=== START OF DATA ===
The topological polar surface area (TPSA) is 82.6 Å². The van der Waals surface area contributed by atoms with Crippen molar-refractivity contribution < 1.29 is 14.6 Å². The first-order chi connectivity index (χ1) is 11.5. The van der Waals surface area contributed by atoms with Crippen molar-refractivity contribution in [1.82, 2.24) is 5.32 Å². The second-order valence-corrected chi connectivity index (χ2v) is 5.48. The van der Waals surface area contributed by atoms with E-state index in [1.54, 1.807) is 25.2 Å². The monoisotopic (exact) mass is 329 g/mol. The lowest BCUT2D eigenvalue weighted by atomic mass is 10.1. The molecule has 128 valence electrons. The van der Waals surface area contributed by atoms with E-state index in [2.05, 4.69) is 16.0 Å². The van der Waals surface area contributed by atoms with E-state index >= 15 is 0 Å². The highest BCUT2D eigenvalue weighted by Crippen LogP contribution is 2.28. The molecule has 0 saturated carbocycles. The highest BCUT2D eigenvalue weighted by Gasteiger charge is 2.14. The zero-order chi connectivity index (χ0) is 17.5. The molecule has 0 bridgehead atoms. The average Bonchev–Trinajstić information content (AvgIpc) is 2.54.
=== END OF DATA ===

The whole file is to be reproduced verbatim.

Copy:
The topological polar surface area (TPSA) is 82.6 Å². The van der Waals surface area contributed by atoms with Crippen molar-refractivity contribution < 1.29 is 14.6 Å². The first-order chi connectivity index (χ1) is 11.5. The van der Waals surface area contributed by atoms with Crippen molar-refractivity contribution in [1.82, 2.24) is 5.32 Å². The second-order valence-corrected chi connectivity index (χ2v) is 5.48. The van der Waals surface area contributed by atoms with E-state index in [1.54, 1.807) is 25.2 Å². The monoisotopic (exact) mass is 329 g/mol. The lowest BCUT2D eigenvalue weighted by atomic mass is 10.1. The molecule has 128 valence electrons. The van der Waals surface area contributed by atoms with E-state index in [2.05, 4.69) is 16.0 Å². The van der Waals surface area contributed by atoms with E-state index >= 15 is 0 Å². The highest BCUT2D eigenvalue weighted by Crippen LogP contribution is 2.28. The molecule has 0 saturated carbocycles. The highest BCUT2D eigenvalue weighted by Gasteiger charge is 2.14. The zero-order chi connectivity index (χ0) is 17.5. The molecule has 0 bridgehead atoms. The average Bonchev–Trinajstić information content (AvgIpc) is 2.54.